Wednesday, April 9, 2014

A Pattern Language...and Farewell

Paradise living is way too easy here in warm (77°F) Florida. Above is an untouched, no-filter snap of the typical sky and vivid colors captured at a random street fair that sprung up over night in an empty lot opposite our grocery store. Adding to the magic are the ever present dolphins and compulsory slow pace that comes when living and biking around a sleepy beach town with two draw bridges. You just can't be in a hurry - there is always a sailboat waiting for the bridge to open so they can dawdle through the pass. Dolphins and draw bridges - both a must in my perfect world.

The sun seems strange this trip - it is at a very different angle than our normal November visits, and that, combined with the Daylight Savings Time change on the exact hour we arrived, has happily encouraged us to ignore our clocks and wristwatches. They just don't agree with what our internal sundials are saying about time and daylight.

Today was rainy - pouring buckets and thundering as if it is already summer. For me it was a welcomed chance to write my promised après-riding post. Grab a cuppa or two if you can stand some horsey inspired daydreaming...

Actually, as promised (threatened) this post has turned into my manifesto. And, probably my Swan Song for the blog. Hopefully its sincere enthusiasm will keep it from being too tiresome! 

A daydream that actually manifested - Pie takes me out through the field during hay
 cutting, September 2013. My farmer's small, quiet machinery, off in the distance of this
photo, is the very thing for my future plans. Oh, no, Farmer Ron, I've got my eye
 on you - run for the hills!
In my previous incarnation as a Humanities professor (2004-2010), at the conclusion of the non-western art section and immediately before our architecture study, I'd encourage my students to buy A Pattern Language (Christopher Alexander, et al., 1977). As I explained to them, this book is important to the study of architecture, but its value reaches far beyond a short semester. Good design practices within any field, within any life, are essential in order to live with quality. I like to think of A Pattern Language, the book, as a psychological study of architecture - the why behind good design, and a pattern language, the concept, as the why behind good _______(fill in the blank) - good living, good riding, good horses...good.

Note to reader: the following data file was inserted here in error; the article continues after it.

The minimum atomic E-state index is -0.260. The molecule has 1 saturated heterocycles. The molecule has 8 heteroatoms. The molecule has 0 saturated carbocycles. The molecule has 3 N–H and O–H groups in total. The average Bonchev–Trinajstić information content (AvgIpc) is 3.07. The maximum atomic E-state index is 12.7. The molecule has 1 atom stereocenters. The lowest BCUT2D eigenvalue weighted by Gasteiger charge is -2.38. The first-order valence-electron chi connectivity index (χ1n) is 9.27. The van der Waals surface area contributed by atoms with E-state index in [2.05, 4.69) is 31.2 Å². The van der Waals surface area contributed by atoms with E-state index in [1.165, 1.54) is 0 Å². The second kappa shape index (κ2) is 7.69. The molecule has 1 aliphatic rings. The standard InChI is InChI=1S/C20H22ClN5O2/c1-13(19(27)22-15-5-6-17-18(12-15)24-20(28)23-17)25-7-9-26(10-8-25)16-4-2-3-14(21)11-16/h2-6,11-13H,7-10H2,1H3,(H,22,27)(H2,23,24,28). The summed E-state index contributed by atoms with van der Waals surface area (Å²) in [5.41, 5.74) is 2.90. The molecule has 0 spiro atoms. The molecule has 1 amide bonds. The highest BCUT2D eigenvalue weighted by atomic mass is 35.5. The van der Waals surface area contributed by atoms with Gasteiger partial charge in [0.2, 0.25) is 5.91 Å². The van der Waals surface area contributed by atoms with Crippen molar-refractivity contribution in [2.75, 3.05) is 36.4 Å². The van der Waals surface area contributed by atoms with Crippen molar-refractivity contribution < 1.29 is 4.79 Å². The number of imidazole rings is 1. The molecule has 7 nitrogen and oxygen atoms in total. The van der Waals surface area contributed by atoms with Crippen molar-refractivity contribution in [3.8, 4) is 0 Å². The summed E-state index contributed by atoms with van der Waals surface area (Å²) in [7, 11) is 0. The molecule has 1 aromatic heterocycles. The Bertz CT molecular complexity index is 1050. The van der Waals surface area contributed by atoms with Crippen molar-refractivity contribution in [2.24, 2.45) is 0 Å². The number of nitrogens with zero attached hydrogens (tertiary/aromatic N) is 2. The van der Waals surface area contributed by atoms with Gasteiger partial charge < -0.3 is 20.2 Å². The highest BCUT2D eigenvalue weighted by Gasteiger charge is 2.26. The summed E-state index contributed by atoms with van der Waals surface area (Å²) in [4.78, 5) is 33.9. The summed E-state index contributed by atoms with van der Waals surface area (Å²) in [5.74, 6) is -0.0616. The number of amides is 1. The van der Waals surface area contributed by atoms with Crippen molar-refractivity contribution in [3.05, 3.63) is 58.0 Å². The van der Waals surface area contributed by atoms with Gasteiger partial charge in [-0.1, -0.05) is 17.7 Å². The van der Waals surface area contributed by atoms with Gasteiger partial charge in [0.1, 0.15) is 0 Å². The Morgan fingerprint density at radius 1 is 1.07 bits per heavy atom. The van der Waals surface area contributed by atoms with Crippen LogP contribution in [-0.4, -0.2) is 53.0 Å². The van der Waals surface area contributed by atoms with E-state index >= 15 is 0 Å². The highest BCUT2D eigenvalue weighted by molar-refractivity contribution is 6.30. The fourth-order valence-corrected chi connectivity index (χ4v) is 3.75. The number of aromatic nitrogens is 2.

Our copy of A Pattern Language was bought in 1987 and the well-worn cover and dog-eared pages tell the role it played in Brian's restoration of the little 1874 folk house we live in and call Nutmeg Cottage. I used it when designing the garden and quickly realized that this book held the key to much more than utilizing light and planning efficient traffic patterns.

Our garden in its last spring before three silly Thoroughbred
 horsey-boys took over my life.
In the seven years I lived without horses I spent many hours figuring out my own pattern language for the "problem" of how I wanted to work with and ride horses. I just now spent half a day recreating that journey on this post and then erased it because of its redundancy. It has all been said before on this blog and on my Found in the Fog  site.

Suffice to say that my new patterns with horses solved the problem of what the phrases "I love horses" "I ride horses" "I am an equestrian" meant to me. So often we repeat statements like "I love horses" until they become a mantra in our life, but we might allow the associated images, those accepted and understood by others, to change our own images and our own intentions. I wanted to eliminate the concepts and words that did not match my honest, true, essential image of "I ride horses" - ring, indoor, arena, show, lunge, lunge whip, round pen, clinic, spurs, crop, pinned, number, clock, calendar, points, ribbon, schooling area, worked down, he needs a job, mane pulling, clip, braid, adrenaline, off, issues, nails, bombproof, scopey, groceries, hurry, trainer, too windy - and replace them with words that did match - throaty nicker greeting, whiskers, fragrant muzzle, munching, hand-walk, hand-graze, calm, alert, bareback, bitless, barefoot, safe, woods, farm track, daily ride.